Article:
A more thorough knowledge of reflux de-aeration through experimenting with citrus juices and bottled cocktails has made us confident enough to work with champagne magnums when they are more economically viable than 750’s. Bottles can be maintained for weeks perfectly de-gassed and with a consistent g/l of dissolved gas so they are true to their original carbonation level.
12 thoughts on “Reflux de-aeration and what it can do for you.”
i’m beginning to think that if we understood reflux de-aeration better we may be able to use it to do many of the tasks people are using vacuums for.
reflux de-aeration scales up in size better than vacuuming and the equipment is cheaper and more versatile. it may make sense as a preservation technique in many situations.
pro-tip: for sparkling cocktail recipe development use reflux de-aeration to create un-oxidized but already enzymatically bittered citrus juices. that way you can immediately see how your recipes will end up after prolonged storage.
Approximately how much CO2 is needed to accomplish de-aeration? I’ve read the material here multiple times and I have yet to understand where de-aeration stops and what we’d typically consider carbonation/pressurization begins.
I’ve been de-aerating at 65 PSI such as with the green apple test and I unfortunately haven’t explored using less pressure. http://bostonapothecary.com/?p=933
to only de-aerate (with co2), such as with citrus juice, you need room temp liquid so the gas is sort of hitting a warm wall but squishing out the oxygen. or you can use nitrogen with warm or cold liquids which is far less soluble than co2.
so if the liquid is cold, carbonation and de-aeration (removal of oxygen) happen simultaneously. the gases more or less trade places and of course you can hold far more co2 in solution than oxygen.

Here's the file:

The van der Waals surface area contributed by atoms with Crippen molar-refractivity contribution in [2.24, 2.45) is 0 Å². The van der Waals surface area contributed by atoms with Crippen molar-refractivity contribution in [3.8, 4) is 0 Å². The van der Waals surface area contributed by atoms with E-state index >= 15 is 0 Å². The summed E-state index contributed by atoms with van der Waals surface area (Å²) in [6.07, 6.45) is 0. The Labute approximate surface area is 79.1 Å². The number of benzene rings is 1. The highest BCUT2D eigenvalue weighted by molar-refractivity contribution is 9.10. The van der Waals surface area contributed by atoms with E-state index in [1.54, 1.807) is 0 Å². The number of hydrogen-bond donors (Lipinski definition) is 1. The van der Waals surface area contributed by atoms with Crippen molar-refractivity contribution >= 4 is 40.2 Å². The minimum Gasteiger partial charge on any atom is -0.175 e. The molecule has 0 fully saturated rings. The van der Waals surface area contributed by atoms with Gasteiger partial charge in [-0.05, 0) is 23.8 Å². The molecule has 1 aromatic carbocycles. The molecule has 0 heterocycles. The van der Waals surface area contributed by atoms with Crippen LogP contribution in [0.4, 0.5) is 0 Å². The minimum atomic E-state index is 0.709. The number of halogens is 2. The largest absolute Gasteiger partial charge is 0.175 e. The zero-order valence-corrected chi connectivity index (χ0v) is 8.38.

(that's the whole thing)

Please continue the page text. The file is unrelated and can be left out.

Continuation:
Thank you, sir. I hadn’t considered temperature, but that makes perfect sense. I’m still scraping the rust off of those high school chem lab memories.
I’m ordering one of your manifolds today, and am eager to get to work with it. I work at a Japanese restaurant, however, and the world of saké, shochu, etc., keeps our champagne sales to a minimum. Do you have a source for champagne bottles that you use? (Patience is not to be found among my virtues.)
Also, what’s a man to do if he craves one of those julep strainers?
Hi Lukas. I use a lot of prosecco bottles and a clear glass bottle I get from a sparkling rose. real Champagne bottles are of a higher/stronger quality and you can tell them apart by their weight. when you put them on the kitchen scale they weigh much more. because I don’t sell champagne I get them from my distributors as empty store display bottles. ask whatever distributor sells Veuve and they will certainly have them.
I haven’t made a Julep strainer in a little while. I just keep running out of a time. I learned it all from a brilliant gorgeous metallurgist I used to date. right now all my spare time is going to the plastic foundry and all the collecting of the distillation research papers.
I had considered display bottles before, but I was half-afraid that they’d use something cheaper for that application. A scale would really be all you’d need to suss it out, though, eh?
You mentioned prosecco bottles, also. Do you reduce your pressure threshold when using them, or do you find that true champenoise fizz is overkill in a cocktail, perhaps? I don’t want to hurt anybody, you know(?) — though I might risk it in pursuit of glory.
Lastly, I was thinking about hooking up a spray attachment to my tank and regulator setup, with the idea of dosing my opened cocktails with a little CO2 before closing them back up with the champagne stopper. Would you advise this?